Workers’ compensation cases do not necessarily end when a claimant receives a decision in the case. Employers that originally agreed to pay for treatment may try to stop paying for treatment at some point. In a recent case before a Florida appeals court, the court rejected an employer’s termination of benefits after paying for benefits for 15 years.
According to the court’s opinion, the claimant had worked in a building in Orlando from 1995 to 1997. Employees in the building experienced breathing problems, and after asbestos was discovered, employees were removed from all floors except the claimant’s floor. The claimant was not provided any protective gear and later developed breathing problems. The employer subsequently accepted compensability of the injury under the Workers’ Compensation Act, and accepted liability for the claimant’s illness due to air quality problems.
The employer paid for the claimant’s treatment, until 15 years later when the employer terminated treatment to the claimant. The employer argued that the work accident was no longer a major contributing cause of the need for medical treatment and that the treatment was not medically necessary. A workers’ compensation judge found the treatment was not medically necessary, and the claimant appealed.
On appeal, the court considered whether the employer could deny the employee’s claim for medical treatment after it had previously accepted compensability. The court decided that after an injury is determined to be compensable, either from the employer’s agreement or from a prior ruling, the employer cannot challenge the causal link between the work accident and the injury. After that, the employer can only challenge the causal link between the injury and the requested benefit. If the employer believes there a break in the causal link, the employer must prove the break in causation between the injury and the requested benefit.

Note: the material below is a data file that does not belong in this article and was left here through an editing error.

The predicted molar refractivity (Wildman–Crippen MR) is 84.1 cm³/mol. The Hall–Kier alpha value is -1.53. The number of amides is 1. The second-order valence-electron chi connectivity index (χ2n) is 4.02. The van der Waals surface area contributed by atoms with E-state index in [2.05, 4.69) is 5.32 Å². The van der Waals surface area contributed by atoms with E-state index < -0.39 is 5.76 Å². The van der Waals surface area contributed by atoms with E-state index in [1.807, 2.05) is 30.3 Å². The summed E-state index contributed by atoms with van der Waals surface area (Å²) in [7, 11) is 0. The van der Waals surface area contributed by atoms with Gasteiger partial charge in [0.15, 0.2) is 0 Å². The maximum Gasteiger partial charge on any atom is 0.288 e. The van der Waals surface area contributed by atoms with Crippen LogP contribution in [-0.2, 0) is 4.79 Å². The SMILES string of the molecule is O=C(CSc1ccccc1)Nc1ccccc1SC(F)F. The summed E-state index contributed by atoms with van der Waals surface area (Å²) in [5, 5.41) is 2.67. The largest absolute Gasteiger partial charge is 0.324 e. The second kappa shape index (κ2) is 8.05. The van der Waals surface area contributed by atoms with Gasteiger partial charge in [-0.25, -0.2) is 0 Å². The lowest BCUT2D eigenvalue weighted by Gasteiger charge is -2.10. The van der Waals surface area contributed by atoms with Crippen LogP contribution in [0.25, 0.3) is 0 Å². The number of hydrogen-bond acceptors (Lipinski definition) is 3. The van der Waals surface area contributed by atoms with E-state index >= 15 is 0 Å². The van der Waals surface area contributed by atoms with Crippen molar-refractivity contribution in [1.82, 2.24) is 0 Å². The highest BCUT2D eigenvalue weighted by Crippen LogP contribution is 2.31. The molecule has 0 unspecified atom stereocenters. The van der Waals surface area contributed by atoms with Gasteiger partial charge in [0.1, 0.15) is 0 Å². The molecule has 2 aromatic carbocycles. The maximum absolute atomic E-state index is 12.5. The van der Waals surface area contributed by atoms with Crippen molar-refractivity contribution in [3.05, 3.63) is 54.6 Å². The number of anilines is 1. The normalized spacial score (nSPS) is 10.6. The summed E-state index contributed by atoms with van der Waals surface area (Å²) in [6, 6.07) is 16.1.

In this case, the employer originally accepted the compensability of the claimant’s injury, which it described as a “building related illness associated with indoor air quality problems.” The employer’s expert testified that he believed the claimant suffered from vocal cord dysfunction, and that it was unrelated to the workplace exposure. However, the court explained that the employer cannot escape its acceptance that the injury was compensable by now claiming that the claimant was misdiagnosed. In addition, the doctor did not testify that the claimant’s illness was not the major contributing cause of his need for ongoing treatment. The court explained that the broad definition of the claimant’s injury subjected the employer to broad liability, and that it was required to compensate the claimant unless there was a break in the causal link.
Contact a Miami Worker’s Compensation Lawyer
If you were injured at work, you may be entitled to Florida workers’ compensation benefits. At Friedman, Rodman, & Frank, we are vigorous advocates for our clients in work-related injuries, and in other personal injury cases. We are committed to helping injured workers and their families recover the full amount of worker’s compensation benefits they are entitled to receive. We have officers in Miami-Date, Homestead, Naples, and Miami Beach. Call us at 305-448-8585 or contact us online to schedule a free initial consultation. We are available 24 hours a day, seven days a week.